The horror genre has always been about telling good stories. Made up campfire stories, urban legends, and folk tales… there’s something thrilling about a good scary story. But more often than not it seems like most big budget horror media is more concerned with hashing out the same old played out cliches and tropes, than they are with telling a good story. Jump scares and predictable characters are the norm, to the point that it’s rare to come across anything that feels genuine, let alone telling a good spooky story.
Every so often I come across a good scary story, one that renews my faith in the horror genre and Atelier Sentô’s The Doll Shop is one of those hidden horror gems. The Doll Shop is a slow tale that ditches the usual horror cliches in favor of telling a truly unsettling story. In a secluded Japanese village, there lives a quiet doll maker, who is content to spend his days with his dolls. Each one is more beautiful than the last, and so he spends his days in isolation, until his childhood friend, a beautiful young woman from the city arrives. She’s unlike anyone he’s ever met before, and suddenly his dolls aren’t enough to fill his lonely existence. But, he has a secret… he’s just waiting for the right person to share it with…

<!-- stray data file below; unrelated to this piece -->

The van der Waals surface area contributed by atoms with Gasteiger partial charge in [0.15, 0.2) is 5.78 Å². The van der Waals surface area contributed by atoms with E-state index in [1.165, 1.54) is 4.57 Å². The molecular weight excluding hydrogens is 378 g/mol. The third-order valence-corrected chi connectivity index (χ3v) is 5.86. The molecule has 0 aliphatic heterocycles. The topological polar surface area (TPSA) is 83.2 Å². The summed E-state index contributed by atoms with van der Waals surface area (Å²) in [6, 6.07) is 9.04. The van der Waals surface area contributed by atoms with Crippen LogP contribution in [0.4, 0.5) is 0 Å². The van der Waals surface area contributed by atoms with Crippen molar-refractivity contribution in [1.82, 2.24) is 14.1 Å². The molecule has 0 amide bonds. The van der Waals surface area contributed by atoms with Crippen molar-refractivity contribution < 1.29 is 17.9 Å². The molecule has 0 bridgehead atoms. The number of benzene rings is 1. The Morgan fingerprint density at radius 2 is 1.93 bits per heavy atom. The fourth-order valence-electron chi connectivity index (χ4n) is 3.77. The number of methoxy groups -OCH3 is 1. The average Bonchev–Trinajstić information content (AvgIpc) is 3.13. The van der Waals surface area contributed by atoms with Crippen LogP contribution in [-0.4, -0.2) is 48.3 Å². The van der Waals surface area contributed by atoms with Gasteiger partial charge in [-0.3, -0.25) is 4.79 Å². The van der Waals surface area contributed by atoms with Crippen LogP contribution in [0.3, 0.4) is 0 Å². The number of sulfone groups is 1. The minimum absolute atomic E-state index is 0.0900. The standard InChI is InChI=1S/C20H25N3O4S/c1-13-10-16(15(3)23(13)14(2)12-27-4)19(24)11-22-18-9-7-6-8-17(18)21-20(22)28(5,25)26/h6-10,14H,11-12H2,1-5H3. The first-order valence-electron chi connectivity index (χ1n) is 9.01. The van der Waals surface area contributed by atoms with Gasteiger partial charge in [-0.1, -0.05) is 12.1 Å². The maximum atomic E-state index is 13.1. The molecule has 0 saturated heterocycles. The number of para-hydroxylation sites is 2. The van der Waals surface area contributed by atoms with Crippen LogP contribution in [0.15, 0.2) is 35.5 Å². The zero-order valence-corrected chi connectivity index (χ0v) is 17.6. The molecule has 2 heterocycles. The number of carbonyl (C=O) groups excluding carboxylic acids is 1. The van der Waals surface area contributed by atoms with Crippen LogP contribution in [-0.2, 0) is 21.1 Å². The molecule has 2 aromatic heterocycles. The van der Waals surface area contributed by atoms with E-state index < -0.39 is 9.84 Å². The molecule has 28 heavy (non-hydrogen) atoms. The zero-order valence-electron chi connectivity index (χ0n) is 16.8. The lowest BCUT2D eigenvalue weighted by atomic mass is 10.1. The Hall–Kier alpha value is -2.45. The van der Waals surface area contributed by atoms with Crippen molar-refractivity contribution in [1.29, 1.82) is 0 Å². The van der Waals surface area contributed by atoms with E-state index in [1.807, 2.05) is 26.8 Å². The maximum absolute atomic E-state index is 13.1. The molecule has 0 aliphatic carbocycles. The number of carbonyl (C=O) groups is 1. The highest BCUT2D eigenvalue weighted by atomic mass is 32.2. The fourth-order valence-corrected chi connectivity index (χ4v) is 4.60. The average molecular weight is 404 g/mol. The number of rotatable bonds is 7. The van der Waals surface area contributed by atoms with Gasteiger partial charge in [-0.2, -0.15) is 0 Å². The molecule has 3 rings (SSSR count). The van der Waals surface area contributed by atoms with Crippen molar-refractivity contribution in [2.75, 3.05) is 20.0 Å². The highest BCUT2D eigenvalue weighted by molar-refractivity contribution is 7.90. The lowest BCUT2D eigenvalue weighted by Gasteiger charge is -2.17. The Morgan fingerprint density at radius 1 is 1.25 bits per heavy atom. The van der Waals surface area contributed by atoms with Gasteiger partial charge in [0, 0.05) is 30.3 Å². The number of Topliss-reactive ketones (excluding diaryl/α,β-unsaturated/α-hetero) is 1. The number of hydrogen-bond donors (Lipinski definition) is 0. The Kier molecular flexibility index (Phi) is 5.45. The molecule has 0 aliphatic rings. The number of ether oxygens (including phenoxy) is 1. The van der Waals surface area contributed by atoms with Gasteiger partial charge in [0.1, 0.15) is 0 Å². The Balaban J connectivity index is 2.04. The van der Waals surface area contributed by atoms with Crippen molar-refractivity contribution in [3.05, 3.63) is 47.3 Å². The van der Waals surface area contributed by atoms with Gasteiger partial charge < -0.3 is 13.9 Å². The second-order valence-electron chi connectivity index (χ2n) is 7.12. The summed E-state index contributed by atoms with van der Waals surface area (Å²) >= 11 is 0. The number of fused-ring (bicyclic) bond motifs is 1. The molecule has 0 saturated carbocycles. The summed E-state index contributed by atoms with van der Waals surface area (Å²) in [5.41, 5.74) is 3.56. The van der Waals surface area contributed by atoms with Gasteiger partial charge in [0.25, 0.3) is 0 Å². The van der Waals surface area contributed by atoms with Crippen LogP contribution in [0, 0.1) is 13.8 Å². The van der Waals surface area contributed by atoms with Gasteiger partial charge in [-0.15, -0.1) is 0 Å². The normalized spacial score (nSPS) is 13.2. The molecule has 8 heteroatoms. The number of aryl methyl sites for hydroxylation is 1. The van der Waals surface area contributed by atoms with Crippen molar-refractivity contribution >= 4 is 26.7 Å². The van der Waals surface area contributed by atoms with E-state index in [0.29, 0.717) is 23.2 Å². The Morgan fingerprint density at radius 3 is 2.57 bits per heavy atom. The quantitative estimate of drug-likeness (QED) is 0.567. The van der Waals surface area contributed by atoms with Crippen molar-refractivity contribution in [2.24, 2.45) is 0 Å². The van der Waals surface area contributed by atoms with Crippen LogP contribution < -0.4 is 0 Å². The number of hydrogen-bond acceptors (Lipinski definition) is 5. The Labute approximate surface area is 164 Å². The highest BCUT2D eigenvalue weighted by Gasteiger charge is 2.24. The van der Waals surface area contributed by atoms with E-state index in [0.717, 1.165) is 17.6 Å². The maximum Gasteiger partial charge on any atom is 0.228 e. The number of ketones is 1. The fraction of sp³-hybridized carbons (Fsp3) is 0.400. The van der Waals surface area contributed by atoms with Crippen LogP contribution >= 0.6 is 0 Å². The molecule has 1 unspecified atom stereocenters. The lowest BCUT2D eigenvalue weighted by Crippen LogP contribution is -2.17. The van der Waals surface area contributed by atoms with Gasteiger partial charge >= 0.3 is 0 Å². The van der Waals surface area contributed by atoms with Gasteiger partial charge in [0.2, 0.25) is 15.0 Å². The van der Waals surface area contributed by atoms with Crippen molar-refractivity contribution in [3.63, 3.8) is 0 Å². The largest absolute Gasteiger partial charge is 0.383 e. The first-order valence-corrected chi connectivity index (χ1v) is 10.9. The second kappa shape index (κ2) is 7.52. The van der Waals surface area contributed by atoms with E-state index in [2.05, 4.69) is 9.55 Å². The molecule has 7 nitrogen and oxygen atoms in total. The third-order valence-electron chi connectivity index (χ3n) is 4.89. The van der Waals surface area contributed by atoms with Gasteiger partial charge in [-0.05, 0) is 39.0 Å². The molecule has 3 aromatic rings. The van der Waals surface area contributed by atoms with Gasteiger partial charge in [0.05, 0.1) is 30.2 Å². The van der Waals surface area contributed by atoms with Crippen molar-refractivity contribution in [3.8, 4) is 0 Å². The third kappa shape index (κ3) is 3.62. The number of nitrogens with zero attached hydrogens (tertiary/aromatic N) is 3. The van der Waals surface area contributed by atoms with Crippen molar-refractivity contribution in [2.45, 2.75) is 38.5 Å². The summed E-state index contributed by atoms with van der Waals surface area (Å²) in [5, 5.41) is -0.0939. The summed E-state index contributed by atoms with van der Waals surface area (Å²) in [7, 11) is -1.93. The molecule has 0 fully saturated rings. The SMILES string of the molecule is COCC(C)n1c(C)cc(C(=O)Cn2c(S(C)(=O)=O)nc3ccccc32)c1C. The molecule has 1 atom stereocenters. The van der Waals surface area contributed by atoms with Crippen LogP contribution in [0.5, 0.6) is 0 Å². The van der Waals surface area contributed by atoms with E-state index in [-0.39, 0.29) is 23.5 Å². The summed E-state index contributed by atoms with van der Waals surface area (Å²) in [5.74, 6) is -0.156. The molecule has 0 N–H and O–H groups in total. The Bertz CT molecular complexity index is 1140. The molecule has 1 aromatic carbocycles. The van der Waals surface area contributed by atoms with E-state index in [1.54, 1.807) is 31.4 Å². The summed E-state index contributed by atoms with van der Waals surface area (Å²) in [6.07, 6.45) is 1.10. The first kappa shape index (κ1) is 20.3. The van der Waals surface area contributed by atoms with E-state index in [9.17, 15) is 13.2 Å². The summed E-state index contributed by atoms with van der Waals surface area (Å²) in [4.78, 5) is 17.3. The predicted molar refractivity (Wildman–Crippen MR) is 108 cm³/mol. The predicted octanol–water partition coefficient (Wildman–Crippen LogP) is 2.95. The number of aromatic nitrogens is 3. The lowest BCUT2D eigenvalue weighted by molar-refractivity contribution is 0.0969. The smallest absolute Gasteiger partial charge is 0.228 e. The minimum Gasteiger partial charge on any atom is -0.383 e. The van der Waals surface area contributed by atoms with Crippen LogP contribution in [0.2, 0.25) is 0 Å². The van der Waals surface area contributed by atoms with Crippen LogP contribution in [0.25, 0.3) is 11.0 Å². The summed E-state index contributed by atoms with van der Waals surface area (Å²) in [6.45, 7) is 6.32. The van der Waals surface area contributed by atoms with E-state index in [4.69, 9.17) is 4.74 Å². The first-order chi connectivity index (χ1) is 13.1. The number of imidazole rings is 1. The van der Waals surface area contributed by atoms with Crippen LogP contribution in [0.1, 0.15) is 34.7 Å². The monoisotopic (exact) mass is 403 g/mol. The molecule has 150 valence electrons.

- Genre: Horror, Suspense, Thriller
- Available for PC (Widows, Mac, Linux)
- Gameplay Lengh: 2-3 hours
- Cost: Free
- 3 Endings
The Doll Shop is more of an atmospheric horror game, with it’s quiet snowy setting and tranquil soundtrack, it’s the perfect backdrop for a truly haunting story. Atelier Sentô has said that each of their stories is based on memories of their time in the Japanese countryside, and with the beautiful hand painted art style of the game there is an unmistakable rustic feel to The Doll Shop that lends itself well to a much subtler tale. With the constantly falling snow, and the animated whiteout effect, the feeling of isolation is one of the most prominent themes of the game, which only serves to build a sense of foreboding as we get to know more about the Doll Maker and his secret.